• Mixed Insurance
Payment Options
  • Federal military insurance
  • Cash or self-payment

SperoHealth is a recommended Suboxone treatment center with a caring staff known for their compassion, kindness and commitment to supporting patients' recovery and sobriety.

Highlights

  • Compassionate Staff: Patients consistently praise the staff's kindness, respect, and compassion.
  • Customized Treatment: Treatment plans accommodate individual needs and schedules.
  • Patient-Focused Care: The center prioritizes patient well-being through supportive resources.

Cleveland Suboxone Doctor: Dr. Nosson Goldfarb

6001 Cochran Rd #404c, Solon, OH 44139

4.6 out of 5 (12 reviews)

The Suboxone treatment center led by Dr. Goldfarb has received very positive reviews from patients grateful for the effective treatment removing cravings and intrusive thoughts about opioids. Patients appreciate Dr. Goldfarb's caring, non-judgmental approach and his friendly, welcoming staff. The clinic comes highly recommended for those struggling with opioid addiction.

Highlights

  • Suboxone treatment relieves cravings and intrusive thoughts, enabling sobriety.
  • Staff provide empathetic, non-judgmental support in a welcoming environment.
  • Efficient and professional service exceeds expectations.

Addiction Outreach Clinic (AOC) | Suboxone Clinic in Elyria

5342 Meadow Ln Ct, Elyria, OH 44035

3.8 out of 5 (12 reviews)

The majority of reviews praise the Suboxone treatment center for its friendly and understanding doctors and counseling services. Some express concerns about the center lowering Suboxone doses over time rather than leaving that decision to patients. There are also mentions of longer wait times and higher prices. Overall, the program is seen as helpful for overcoming addiction.

Highlights

  • Compassionate, qualified medical staff.
  • Licensed counselors assist patients.
  • Dedicated team guides patients toward recovery and self-sufficiency.

Akron Treatment Services

87 Conservatory Dr, Barberton, OH 44203

2.9 out of 5 (21 reviews)

Level of Care Offered
  • Intensive outpatient treatment
  • Outpatient
  • Outpatient detoxification
  • Outpatient methadone/buprenorphine or naltrexone treatment
  • Regular outpatient treatment
Insurance Accepted
  • Mixed Insurance
Payment Options
  • Cash or self-payment
  • Federal military insurance
  • Federal
  • or any government funding for substance use treatment programs

The Suboxone treatment center is praised by most patients for its caring doctors and life-changing impact. One review disagrees that it promotes drug use, stating it provides risk reduction and recovery tools instead. Another mentions improved wait times with a second dosing window. Overall the center is a positive resource for those seeking help with opioid addiction.

Highlights

  • Compassionate doctors listen to patients.
  • Suboxone assists those serious about recovery.
  • Recent changes allow more efficient visits.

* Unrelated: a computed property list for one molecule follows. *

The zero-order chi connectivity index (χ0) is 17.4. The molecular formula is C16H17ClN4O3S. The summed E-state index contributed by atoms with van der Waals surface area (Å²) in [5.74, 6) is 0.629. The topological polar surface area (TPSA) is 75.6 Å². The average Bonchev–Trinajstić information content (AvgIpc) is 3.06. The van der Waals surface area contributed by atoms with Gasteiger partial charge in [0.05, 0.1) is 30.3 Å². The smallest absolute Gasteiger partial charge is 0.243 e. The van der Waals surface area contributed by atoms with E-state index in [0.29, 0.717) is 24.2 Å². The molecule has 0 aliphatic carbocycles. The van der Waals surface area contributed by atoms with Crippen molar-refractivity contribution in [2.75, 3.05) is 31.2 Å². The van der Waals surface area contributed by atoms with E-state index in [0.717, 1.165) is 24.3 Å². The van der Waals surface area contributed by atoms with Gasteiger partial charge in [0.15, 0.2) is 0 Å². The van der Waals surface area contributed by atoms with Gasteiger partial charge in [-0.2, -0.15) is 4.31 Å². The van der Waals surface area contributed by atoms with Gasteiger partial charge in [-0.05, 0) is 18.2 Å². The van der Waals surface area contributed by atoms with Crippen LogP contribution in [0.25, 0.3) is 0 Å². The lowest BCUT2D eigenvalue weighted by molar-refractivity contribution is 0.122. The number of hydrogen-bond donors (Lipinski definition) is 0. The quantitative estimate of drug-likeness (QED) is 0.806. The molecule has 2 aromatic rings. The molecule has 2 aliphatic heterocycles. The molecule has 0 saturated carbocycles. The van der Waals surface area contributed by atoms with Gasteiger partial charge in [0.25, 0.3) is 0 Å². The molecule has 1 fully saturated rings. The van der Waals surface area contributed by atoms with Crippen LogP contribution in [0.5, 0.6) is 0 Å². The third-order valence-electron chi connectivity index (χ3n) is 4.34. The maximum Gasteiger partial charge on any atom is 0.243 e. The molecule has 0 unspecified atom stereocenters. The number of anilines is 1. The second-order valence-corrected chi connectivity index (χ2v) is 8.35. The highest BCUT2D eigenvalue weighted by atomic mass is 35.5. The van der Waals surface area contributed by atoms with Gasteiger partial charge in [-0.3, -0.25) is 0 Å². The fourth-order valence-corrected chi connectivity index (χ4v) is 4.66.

What is Suboxone?

Healthcare providers commonly use suboxone to treat opioid addiction. It’s a combination medication of buprenorphine and naloxone.

The drug works by reducing cravings for opioids, which helps prevent withdrawal symptoms from occurring.

  • Buprenorphine: An opioid partial agonist; it produces the same effects as opioids but in smaller doses.
  • Naloxone: An opioid antagonist; it blocks the effects of opioid drugs.

You must take Suboxone under a healthcare professional’s supervision. Misuse of the drug can cause serious side effects and complications.

How to Take Suboxone

Healthcare providers typically administer suboxone as a sublingual film or tablet that dissolves under the tongue. They usually prescribe it as a part of comprehensive treatment in combination with counseling and behavioral therapies.

When taking Suboxone, following your doctor’s instructions carefully is essential.

Sublingual films and tablets should be placed under the tongue and allowed to dissolve completely—usually within 10 minutes. Swallowing the film may decrease its effectiveness.

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How Long Do I Need to Take Suboxone?

The duration of Suboxone treatment will vary per individual. Treatment time may take longer or shorter, depending on the following:

  • Your condition
  • Response to treatment
  • Other medications you may be taking

Your doctor will determine the best treatment plan suited to your needs. They will also conduct ongoing assessments to monitor your progress and adjust treatment as necessary.

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Alternatives to Suboxone

Suboxone isn’t the only drug that can treat opioid addiction. Alternatives to Suboxone include:

Methadone

Methadone is a long-acting opioid agonist. It binds to the same receptors in the brain as other opioids, like heroin and oxycodone. The drug helps reduce withdrawal symptoms and feelings of euphoria. 

Naxeltrone

Naxeltrone is another popular alternative to Suboxone. The drug blocks the effects of opioids on the brain. It helps reduce cravings associated with opioid addiction.

Zubsolv

Zubsolv is another brand name for a drug that combines buprenorphine and naloxone. Unlike Suboxone, this drug is available as a tablet.

You must dissolve the tablet in your mouth within 5 minutes. Some prefer Zubsolv over Suboxone because of its taste and ease of administration. 

Precautions for Suboxone

Suboxone can cause severe problems if not taken correctly. As such, follow these precautions for the drug:

  • Always take Suboxone under a doctor’s supervision.
  • Never try to adjust your dosage (such as taking too little or too much) on your own.
  • Keep up with all doctor appointments so they can monitor your progress.